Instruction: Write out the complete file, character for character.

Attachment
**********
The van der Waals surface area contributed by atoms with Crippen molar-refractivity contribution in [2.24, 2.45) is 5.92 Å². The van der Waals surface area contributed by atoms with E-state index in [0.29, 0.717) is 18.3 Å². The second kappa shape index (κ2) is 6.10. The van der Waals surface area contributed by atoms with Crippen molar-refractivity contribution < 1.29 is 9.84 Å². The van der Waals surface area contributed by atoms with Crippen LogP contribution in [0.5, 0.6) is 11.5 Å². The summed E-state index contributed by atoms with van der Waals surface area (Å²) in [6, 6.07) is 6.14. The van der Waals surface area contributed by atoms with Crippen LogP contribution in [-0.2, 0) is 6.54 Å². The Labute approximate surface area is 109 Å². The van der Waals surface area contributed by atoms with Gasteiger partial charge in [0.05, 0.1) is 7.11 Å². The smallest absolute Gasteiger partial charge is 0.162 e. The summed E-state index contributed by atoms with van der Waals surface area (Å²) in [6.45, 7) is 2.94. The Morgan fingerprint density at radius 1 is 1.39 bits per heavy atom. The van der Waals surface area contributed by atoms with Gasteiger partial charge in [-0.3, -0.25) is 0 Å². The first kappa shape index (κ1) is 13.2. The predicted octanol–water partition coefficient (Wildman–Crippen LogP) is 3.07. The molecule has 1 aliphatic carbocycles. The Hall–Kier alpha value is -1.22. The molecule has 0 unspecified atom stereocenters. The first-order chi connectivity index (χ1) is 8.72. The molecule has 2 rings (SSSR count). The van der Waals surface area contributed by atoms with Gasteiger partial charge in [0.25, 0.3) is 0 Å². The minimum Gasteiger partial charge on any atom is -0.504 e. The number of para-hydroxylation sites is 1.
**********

The van der Waals surface area contributed by atoms with Crippen molar-refractivity contribution in [2.24, 2.45) is 5.92 Å². The van der Waals surface area contributed by atoms with E-state index in [0.29, 0.717) is 18.3 Å². The second kappa shape index (κ2) is 6.10. The van der Waals surface area contributed by atoms with Crippen molar-refractivity contribution < 1.29 is 9.84 Å². The van der Waals surface area contributed by atoms with Crippen LogP contribution in [0.5, 0.6) is 11.5 Å². The summed E-state index contributed by atoms with van der Waals surface area (Å²) in [6, 6.07) is 6.14. The van der Waals surface area contributed by atoms with Crippen LogP contribution in [-0.2, 0) is 6.54 Å². The Labute approximate surface area is 109 Å². The van der Waals surface area contributed by atoms with Gasteiger partial charge in [0.05, 0.1) is 7.11 Å². The smallest absolute Gasteiger partial charge is 0.162 e. The summed E-state index contributed by atoms with van der Waals surface area (Å²) in [6.45, 7) is 2.94. The Morgan fingerprint density at radius 1 is 1.39 bits per heavy atom. The van der Waals surface area contributed by atoms with Gasteiger partial charge in [-0.3, -0.25) is 0 Å². The first kappa shape index (κ1) is 13.2. The predicted octanol–water partition coefficient (Wildman–Crippen LogP) is 3.07. The molecule has 1 aliphatic carbocycles. The Hall–Kier alpha value is -1.22. The molecule has 0 unspecified atom stereocenters. The first-order chi connectivity index (χ1) is 8.72. The molecule has 2 rings (SSSR count). The van der Waals surface area contributed by atoms with Gasteiger partial charge in [0.25, 0.3) is 0 Å². The minimum Gasteiger partial charge on any atom is -0.504 e. The number of para-hydroxylation sites is 1.